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It’s funny how as you grow older you suddenly begin to realise all the things you’ve been told all your life are true. I used to think my parents were so uncool and weird for saying things like “Technology sure has changed since our day”, and the mere fact they couldn’t work the Sky Remote infuriated me. And yet here I am at the age of twenty-five suddenly discovering myself being astounded at the change of technology since my day, whenever the hell “my day” was!

If you had told me in 1995 that twenty years from now we would all be watching films online, and be able to access them from websites on our phones, little tablets that we carried around and from computers then I would have looked at the VHS copy of “Sister Act” in my hands and wondered if it was worth me every keeping it. The answer is no. Because now I can log onto my Netflix account and watch “Sister Act” whenever I want, as well as thousands of other films. And I don’t have to grab a giant videotape, slide it carefully into the machine so it doesn’t get jammed, wait half an hour for the video machine to realise what was going on and actually work. I spent a good part of my teenage years building up a collection of over 800 DVDs and now even they are becoming obsolete.

Netflix is a magnificent thing. I was sceptical of it at first, but so were many of us with Facebook and now look at the world. The website, the company, the whatever it is is now available on every platform known to man in order to let anyone who subscribes to watch whatever they want wherever they want. And now Netflix are creating their own shows. A few months ago I had a massive two day marathon where I binge watched their brilliantly funny “Unbreakable Kimmy Schmidt” show. And two days ago they released their brand new offering, a dramedy called “Grace and Frankie“.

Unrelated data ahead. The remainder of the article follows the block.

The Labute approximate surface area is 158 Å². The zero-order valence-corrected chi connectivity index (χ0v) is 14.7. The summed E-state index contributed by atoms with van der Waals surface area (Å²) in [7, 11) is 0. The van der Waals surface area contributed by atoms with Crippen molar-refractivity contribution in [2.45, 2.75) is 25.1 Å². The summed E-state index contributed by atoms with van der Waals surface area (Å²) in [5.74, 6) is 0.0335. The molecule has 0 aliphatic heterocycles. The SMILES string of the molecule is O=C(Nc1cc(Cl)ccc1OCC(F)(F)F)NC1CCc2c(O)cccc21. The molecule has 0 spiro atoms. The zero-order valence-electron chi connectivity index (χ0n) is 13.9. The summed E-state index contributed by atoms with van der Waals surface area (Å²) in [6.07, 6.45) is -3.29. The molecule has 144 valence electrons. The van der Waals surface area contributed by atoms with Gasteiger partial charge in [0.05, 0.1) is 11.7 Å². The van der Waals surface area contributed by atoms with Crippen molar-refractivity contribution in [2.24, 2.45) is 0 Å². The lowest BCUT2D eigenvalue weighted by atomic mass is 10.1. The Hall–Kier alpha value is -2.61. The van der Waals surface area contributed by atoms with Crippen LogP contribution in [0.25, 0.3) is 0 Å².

To put it simply, the show tells the story of Grace (an uptight, does-everything-by-the-book seventy year old woman) and Frankie (a carefree, pot-smoking bohemian woman) who’s septuagenarian husbands leave them for each other. So this is basically a kind of “Will and Grace” for the elderly. But it is actually so much more…

Screen Shot 2015-05-10 at 15.35.31Above: The four lead players, Sam Waterston, Lily Tomlin, Jane Fonda and Martin Sheen.

The four main stars of this show are all… Oh damn, I wanted to say OSCAR nominees… Dammit Martin Sheen! Three of the four main stars of this show are all OSCAR nominees. Jane Fonda, Lily Tomlin and Sam Waterston give this show major clout and I am amazed that such big names have signed onto a show that is produced by Netflix. They are still very much an infant in terms of television production, and yet I doubt very much the likes of NBC would manage to bag such A-List actors to star in a television show. But they managed it, and thank goodness because in the wrong hands this scenario could end up farcical – but it doesn’t here.

This show has as much warmth and heart as it does laughs. With every laugh out loud moment, there is a heartwarming moment to go hand-in-hand with it, to remind us this is life and things like this happen. The story itself is very relevant and very modern, with the basis of the men’s revelation being the fact they are able to now marry and therefore want to do so. But the heartbreak they have caused the two women, at this stage in their lives, is very much apparent and beautifully acted by Fonda and Tomlin. The women’s reaction to the news is the same – anger and shock, but the way they deal with it is completely different. The shows creators make a huge effort to show the contrast between the two women and as an audience I think we realise this is because eventually they will overcome their differences and become the best of friends.

Screen Shot 2015-05-10 at 16.12.59Above: Grace realises her worth.